Introducing kids to computer programming.
It might be easier than you think ...




(These files are at the top of the page in the event that somebody wants to look at them during the event)
Before you read any more of this, I need to stress that I am by no means an expert at any of the stuff that you are going read about. About the only thing that I have going for me is my willingness to mess around and make mistakes.

I've put together a little video about halfway down the page which I hope will help explain some of the things that I've been thinking about. (You may want to watch it in "full screen" mode).

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Of late, there has been quite a bit of chatter about the importance teaching children to code. The entire "Raspberry Pi" project was started by a computer studies professor who realized that most of the students who were coming to him didn't really understand how computers work. They might have been "power users" but they didn't really know what went on "under the hood." (You can read more about this by visiting www.raspberrypi.org/about)

There is a video on the website www.code.org that features commentary on programming by some very interesting and very influential people in the world of computing. All of them believe that programming is a form of creativity and, although the phrase "knowledge economy" has sort of fallen out of our vocabulary, I strongly believe that in the future our students are going to need programming skills to survive in a very different economy.

I tend to think about something like "Minecraft" or "Angry Birds" as examples of what I mean. A few years ago, the idea of being able to make a living by selling multiple copies of a $.99 app that runs on a phone was unheard of. The idea of a few people creating the structure for a world-wide immersive virtual space and selling millions of copies of the software for around $20 without being backed by one of the big game manufacturers companies is also astonishing.

Some of our students will join this part of the economy and I think that we have a responsibility to introduce them to these experiences as early as possible.

When I was introduced to computers in the 1980s, programming was an essential part of the experience. There were certainly software packages that I could "use" (mostly games, of course) but I spent hours trying to write software. I wasn't very successful (and I'm still not much of a programmer) but I loved and still love the problem solving that goes into the process.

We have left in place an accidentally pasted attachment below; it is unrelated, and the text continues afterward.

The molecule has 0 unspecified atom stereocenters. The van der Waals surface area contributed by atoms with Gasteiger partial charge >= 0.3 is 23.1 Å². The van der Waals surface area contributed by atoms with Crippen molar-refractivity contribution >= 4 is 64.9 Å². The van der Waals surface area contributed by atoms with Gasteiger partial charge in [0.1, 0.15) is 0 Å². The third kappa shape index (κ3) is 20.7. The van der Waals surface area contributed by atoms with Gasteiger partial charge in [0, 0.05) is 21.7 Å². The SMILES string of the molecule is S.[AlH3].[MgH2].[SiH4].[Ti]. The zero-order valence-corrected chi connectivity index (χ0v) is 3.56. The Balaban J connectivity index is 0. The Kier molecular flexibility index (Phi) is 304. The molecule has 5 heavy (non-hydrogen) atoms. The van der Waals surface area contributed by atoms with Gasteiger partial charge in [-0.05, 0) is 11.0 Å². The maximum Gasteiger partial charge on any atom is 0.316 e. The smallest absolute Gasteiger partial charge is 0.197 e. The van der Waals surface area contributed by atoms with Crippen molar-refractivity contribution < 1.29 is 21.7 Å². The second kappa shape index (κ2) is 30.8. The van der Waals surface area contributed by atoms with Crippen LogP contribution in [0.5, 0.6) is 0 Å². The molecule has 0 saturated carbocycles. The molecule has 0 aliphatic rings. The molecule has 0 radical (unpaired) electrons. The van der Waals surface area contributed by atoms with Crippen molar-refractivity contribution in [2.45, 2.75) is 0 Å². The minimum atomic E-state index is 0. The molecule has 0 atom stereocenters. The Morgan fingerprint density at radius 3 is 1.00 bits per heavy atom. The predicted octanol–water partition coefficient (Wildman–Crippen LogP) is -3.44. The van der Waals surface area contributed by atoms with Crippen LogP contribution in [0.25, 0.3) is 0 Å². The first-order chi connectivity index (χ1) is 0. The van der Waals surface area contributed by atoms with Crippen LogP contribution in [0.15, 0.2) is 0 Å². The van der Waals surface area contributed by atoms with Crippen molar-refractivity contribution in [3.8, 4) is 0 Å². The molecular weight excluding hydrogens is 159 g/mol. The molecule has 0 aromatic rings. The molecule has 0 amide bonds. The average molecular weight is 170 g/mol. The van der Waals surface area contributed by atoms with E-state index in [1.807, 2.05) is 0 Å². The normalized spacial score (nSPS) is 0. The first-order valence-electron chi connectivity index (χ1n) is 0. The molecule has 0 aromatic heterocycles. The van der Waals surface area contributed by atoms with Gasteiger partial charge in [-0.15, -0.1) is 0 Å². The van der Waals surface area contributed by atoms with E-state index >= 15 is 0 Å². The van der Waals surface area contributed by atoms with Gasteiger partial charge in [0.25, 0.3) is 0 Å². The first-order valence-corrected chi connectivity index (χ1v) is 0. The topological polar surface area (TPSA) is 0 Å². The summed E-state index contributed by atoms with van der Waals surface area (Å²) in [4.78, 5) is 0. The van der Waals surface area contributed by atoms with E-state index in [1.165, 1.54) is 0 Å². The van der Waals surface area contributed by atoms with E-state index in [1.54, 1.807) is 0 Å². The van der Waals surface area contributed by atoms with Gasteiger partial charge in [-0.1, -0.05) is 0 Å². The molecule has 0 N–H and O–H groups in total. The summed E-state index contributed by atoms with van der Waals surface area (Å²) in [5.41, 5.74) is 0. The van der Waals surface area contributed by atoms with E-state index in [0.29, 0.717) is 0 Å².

Over the past few years, I have tried to introduce my students to Scratch, Logo and "Inform 7." As I write this, I have spoken with my Principal about starting a computer club at our school that will revolve around the Raspberry Pi. I am not sure how it will work (but, by the time he conference starts, I think that the club will have started) but I am hoping that the children will start by learning their way around the terminal in Linux.

Programming has changed a lot since I started working with computers. It looks a lot different but the big ideas are the same - you need to use variables, check conditions (If this is true, then do this, if this is not true, then do this) and make things happen as many times as you need them to (loops). Of course there is more to it then this but, with these ideas and a little familiarity with a programming environment, it is possible to create some really interesting things.

If you are even the slightest bit interested in helping your students learn to code, the most important thing to remember is that nobody knows everything about programming.

It's also important to remember that your kids don't expect you to know everything. In the early days, my kids would quickly step well beyond what I knew at the time. When they wanted to accomplish something and I couldn't help, they would teach each other. I would learn through this process and I know that they appreciated the opportunity that I was offering them.
What I hope to do at the conference is give you a chance to interact with a couple of kid-friendly programming environments and to put your problem-solving hats on. I'll show you where to grab software and resources and try to show you some examples of problem-solving activities that are connected to the curriculum.

If you messed around with computer programming during the early days, I will try to have a couple of vintage machines around so that you can try to connect what you did "back in the day" to programming today.

If you are interested in exploring these ideas at Minds on Media, I would encourage you to bring a laptop to the conference. All of the resources that we will be playing around with are easily downloadable or will run in a browser. There are some excellent teaching tools available on tablets but the ones that we will be looking at only run on Personal Computers.

Resources:

Here is an "overly-Skitched" but coloured version of some of the charts that I will have on hand.


Here are a couple of sample tasks that I have thrown at my kids recently ...





Websites:
www.code.org
www.raspberrypi.org
scratch.mit.edu
inform.com
ACS Logo
(Mac Version of Logo) www.alancsmith.co.uk/logo/
FMS Logo
(Windows Version of Logo) http://fmslogo.sourceforge.net


Books
Scratch Programming for Teens
Scratch 1.4 - Beginner's Guide
Super Scratch Programming Adventure
Hello World - Computer Programming For Kids and Other Beginners

iPad / iPod Apps that help teach concepts
Kodable Pro
Move the Turtle